Open Source - Trends and Strategies

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  • 1. Introduction to Open Source Presented at the New York City Technology Forum November 7, 2008 Ted Brown, Executive Director, CUNY Institute for Software Design and Development
  • 2. Introduction to Open Source
    • What is Open Source?
    • Open Source Usage
    • History of Open Source
    • Beyond Software
    • Why Open Source Matters
  • 3. What is Open Source?
    • No general agreement of what open source means other than that the source code is public. Consequently:
      • Produced by people for people
      • Editable by anyone
      • No intent for profit
      • Owned by the consumer/community rather than rented from a corporation
    • Mostly we refer to Linux or to software built on top of Linux
  • 4. Open Source Usage
    • Licensing:
      • Wikipedia lists 11 popular and widely used licenses with strong communities, more than 18 others.
      • Most popular or well-known is the GPL license created by the Free Software Foundation.
    • As of August 2007, the GPL accounted for nearly 65% of the 43,442 free software projects listed on Freshmeat.com.
    • As of January 2006, about 68% of the projects listed on SourceForge.net.
    • As of yesterday there were over 136,000 open source projects on SourceForge.
  • 5. History of Open Source
    • “ For the first time, an aspiring programmer or hacker could read the source codes of the operating system, which to that time the software vendors had guarded vigorously.”
    • History of Linux , Ragib Hasan, 2002
    • First software was free (from IBM); they sold machines
    • Once the federal government required IBM to unbundle their software, others joined in charging for software their company developed.
    • Exactly who or when open source was first started as a movement is questionable.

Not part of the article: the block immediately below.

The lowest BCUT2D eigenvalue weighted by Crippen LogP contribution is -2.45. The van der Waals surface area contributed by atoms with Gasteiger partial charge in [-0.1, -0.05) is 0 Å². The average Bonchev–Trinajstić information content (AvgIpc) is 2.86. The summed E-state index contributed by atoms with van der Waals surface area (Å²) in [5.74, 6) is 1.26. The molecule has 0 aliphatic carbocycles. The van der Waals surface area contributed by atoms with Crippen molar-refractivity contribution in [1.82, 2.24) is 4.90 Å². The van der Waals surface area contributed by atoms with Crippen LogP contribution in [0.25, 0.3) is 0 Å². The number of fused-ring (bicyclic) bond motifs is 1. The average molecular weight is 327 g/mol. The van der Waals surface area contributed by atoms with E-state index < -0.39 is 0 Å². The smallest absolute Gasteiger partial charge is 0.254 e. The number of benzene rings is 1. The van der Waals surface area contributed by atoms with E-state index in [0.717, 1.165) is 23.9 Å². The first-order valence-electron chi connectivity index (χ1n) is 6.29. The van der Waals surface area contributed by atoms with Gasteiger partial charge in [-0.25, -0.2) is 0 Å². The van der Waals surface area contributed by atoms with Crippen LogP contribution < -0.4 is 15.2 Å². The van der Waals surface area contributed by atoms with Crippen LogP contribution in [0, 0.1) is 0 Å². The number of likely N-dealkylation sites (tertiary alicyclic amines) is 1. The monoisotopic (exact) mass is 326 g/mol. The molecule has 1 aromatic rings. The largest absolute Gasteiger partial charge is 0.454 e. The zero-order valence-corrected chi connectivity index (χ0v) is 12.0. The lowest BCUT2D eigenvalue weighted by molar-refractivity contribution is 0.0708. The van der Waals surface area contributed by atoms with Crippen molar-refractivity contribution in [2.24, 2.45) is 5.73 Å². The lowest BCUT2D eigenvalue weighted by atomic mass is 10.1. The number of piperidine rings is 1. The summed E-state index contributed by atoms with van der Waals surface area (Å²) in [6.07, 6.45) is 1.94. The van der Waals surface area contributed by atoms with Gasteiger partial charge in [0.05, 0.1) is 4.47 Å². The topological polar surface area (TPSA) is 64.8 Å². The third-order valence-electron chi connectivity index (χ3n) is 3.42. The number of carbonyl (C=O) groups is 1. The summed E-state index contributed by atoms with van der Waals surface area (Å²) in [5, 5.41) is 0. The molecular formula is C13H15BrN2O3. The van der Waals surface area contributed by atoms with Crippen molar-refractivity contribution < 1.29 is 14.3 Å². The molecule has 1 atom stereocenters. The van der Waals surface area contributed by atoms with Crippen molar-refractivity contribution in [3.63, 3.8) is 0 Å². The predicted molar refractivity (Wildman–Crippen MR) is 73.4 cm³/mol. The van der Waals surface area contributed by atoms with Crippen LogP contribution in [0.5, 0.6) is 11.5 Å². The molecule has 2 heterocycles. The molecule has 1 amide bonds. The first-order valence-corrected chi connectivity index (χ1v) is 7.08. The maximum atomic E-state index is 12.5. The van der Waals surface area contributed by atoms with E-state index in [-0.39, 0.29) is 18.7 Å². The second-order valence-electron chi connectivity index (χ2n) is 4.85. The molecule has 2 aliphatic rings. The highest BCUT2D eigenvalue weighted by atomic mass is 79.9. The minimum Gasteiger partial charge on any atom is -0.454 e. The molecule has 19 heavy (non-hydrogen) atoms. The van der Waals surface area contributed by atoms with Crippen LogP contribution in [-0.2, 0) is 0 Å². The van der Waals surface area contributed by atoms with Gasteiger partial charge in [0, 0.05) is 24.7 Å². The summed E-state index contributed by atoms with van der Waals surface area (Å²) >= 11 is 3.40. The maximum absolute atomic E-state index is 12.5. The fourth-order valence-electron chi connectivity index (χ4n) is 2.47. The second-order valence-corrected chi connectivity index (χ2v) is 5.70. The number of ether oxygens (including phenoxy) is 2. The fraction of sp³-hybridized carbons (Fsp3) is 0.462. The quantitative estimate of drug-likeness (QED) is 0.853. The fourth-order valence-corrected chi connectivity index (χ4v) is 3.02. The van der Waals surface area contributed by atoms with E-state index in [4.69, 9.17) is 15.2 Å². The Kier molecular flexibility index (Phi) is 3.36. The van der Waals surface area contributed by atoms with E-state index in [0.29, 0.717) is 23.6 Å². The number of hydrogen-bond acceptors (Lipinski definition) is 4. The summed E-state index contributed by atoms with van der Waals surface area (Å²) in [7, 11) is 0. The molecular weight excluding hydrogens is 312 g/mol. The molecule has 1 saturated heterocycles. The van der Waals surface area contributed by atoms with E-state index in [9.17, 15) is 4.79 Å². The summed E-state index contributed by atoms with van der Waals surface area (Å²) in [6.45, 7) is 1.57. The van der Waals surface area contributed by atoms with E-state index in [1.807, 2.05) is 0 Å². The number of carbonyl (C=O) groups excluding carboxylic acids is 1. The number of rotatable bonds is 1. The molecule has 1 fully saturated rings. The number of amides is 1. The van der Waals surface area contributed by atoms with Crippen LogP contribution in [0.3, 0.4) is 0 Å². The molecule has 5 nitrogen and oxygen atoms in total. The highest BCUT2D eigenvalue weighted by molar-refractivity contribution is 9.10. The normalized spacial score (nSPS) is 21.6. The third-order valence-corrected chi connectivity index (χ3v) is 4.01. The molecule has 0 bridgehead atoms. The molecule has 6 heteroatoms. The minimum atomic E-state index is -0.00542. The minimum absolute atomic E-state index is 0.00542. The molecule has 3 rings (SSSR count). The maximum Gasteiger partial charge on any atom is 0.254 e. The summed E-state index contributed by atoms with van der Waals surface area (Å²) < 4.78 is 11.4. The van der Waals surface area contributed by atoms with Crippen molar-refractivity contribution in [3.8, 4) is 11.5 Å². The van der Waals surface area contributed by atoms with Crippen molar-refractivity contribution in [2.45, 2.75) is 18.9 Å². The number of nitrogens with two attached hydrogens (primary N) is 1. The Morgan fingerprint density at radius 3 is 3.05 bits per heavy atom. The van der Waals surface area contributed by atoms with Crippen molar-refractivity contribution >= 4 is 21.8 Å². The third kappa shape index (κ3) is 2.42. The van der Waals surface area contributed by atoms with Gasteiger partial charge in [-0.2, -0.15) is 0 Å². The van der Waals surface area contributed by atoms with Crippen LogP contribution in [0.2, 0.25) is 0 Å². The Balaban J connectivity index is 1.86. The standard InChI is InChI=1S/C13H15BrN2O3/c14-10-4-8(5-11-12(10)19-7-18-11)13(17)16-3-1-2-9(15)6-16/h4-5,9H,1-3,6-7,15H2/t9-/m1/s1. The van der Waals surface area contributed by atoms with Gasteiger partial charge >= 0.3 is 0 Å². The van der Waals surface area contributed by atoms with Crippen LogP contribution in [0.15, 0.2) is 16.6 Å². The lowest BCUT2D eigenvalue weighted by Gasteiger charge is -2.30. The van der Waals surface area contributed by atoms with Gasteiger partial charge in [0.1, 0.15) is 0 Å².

• Richard Stallman, who founded the Free Software Foundation in the early ‘80s, is often considered the father and prime mover of Linux.
    • If not for the internet, however, sharing development of code would not be feasible.
  • 6. Beyond Software
    • Cellphones
      • Becoming painfully obvious to hardware vendors that their current model of inexpensive hardware running proprietary software is no longer viable
        • Google’s Android
      • OpenMoko project another example of open source in mobile marketplace
    • Embedded systems
      • BMW and other car vendors are coming up with open source solutions to promote development on their platforms. Development usually comes from third parties who develop GPS and GIS software, but can be anything.
    • Digital phones, etc.
      • With open source, a “regular PC” can be turned into a number of usable machines, Asterisk PBX telephone switchboard, PFSense firewall/router, etc.
  • 7. OpenOffice: Writer
  • 8. OpenOffice: Base
  • 9. OpenOffice: Draw
  • 10. Backend Software: Drupal
    • Free software package that allows one or more users to publish, manage and organize content.
    • Applications include:
      • Community web portals
      • Discussion sites
      • Corporate web sites
      • Intranet applications
      • Personal web sites or blogs
      • Aficionado sites
      • E-commerce applications
      • Resource directories
      • Social Networking sites
  • 11. We are using Drupal for a large project encompassing many universities
  • 12. Why Open Source Matters
    • Economics
      • Support contracts much less expensive than end user license agreements and software currently sold.
      • Most everything that software vendors charge for today can be done for FREE
      • Certified support programs relieve strain on HR while still providing high availability and usability
    • Security
      • Transparency and use community ensures that updates are well-known and security issues promptly fixed
      • Publicly available source code helps ensure that issues are dealt with and understood
  • 13. Why Open Source Matters
    • Freedom
      • Using a third party operating system binds an organization to terms of a contract
    • Transparency
      • Organization knows what they are getting with software written and maintained internally – code does not reside in a black box.
    • Prevalence
      • User base of Linux and open source software growing faster than ever and it is becoming obvious that the people want a voice, which open source offers.
      • There is an organic evolution of software without profiteering
  • 14. Exploring Open Source
    • New York City Open Source Solutions Lab (OSSL)
      • Recently launched by CISDD
      • Housed at the CUNY Graduate Center
      • Partnership between CUNY, Intel, Red Hat
    • Purpose: To promote adoption of open source solutions in the public sector
    • State-of-the-art open source software facility
      • For government IT professionals
      • Allows for testing of open source solutions/ conferring on best practices
    • Visit http://www.cisdd.org/ossl/